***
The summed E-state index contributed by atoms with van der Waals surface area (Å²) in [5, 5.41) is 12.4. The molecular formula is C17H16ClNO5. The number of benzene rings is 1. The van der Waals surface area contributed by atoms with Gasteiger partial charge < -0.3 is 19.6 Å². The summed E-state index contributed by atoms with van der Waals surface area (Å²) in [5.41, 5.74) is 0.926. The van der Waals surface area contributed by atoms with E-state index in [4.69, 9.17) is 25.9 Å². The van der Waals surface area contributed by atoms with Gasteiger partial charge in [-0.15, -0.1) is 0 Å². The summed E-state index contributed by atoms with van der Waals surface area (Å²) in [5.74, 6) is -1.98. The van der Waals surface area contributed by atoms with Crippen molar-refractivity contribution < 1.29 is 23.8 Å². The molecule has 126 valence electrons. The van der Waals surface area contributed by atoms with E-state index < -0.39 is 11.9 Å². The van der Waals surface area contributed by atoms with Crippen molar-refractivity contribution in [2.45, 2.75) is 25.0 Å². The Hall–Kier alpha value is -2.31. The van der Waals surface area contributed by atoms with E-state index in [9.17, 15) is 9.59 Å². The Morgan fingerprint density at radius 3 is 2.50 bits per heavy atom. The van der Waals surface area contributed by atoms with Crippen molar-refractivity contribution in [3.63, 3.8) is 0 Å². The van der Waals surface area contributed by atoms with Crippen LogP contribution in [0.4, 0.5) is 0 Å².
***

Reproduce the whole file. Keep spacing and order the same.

The summed E-state index contributed by atoms with van der Waals surface area (Å²) in [5, 5.41) is 12.4. The molecular formula is C17H16ClNO5. The number of benzene rings is 1. The van der Waals surface area contributed by atoms with Gasteiger partial charge < -0.3 is 19.6 Å². The summed E-state index contributed by atoms with van der Waals surface area (Å²) in [5.41, 5.74) is 0.926. The van der Waals surface area contributed by atoms with E-state index in [4.69, 9.17) is 25.9 Å². The van der Waals surface area contributed by atoms with Gasteiger partial charge in [-0.15, -0.1) is 0 Å². The summed E-state index contributed by atoms with van der Waals surface area (Å²) in [5.74, 6) is -1.98. The van der Waals surface area contributed by atoms with Crippen molar-refractivity contribution < 1.29 is 23.8 Å². The molecule has 126 valence electrons. The van der Waals surface area contributed by atoms with E-state index < -0.39 is 11.9 Å². The van der Waals surface area contributed by atoms with Crippen molar-refractivity contribution in [2.45, 2.75) is 25.0 Å². The Hall–Kier alpha value is -2.31. The van der Waals surface area contributed by atoms with E-state index in [9.17, 15) is 9.59 Å². The Morgan fingerprint density at radius 3 is 2.50 bits per heavy atom. The van der Waals surface area contributed by atoms with Crippen molar-refractivity contribution in [3.63, 3.8) is 0 Å². The van der Waals surface area contributed by atoms with Crippen LogP contribution in [0.4, 0.5) is 0 Å².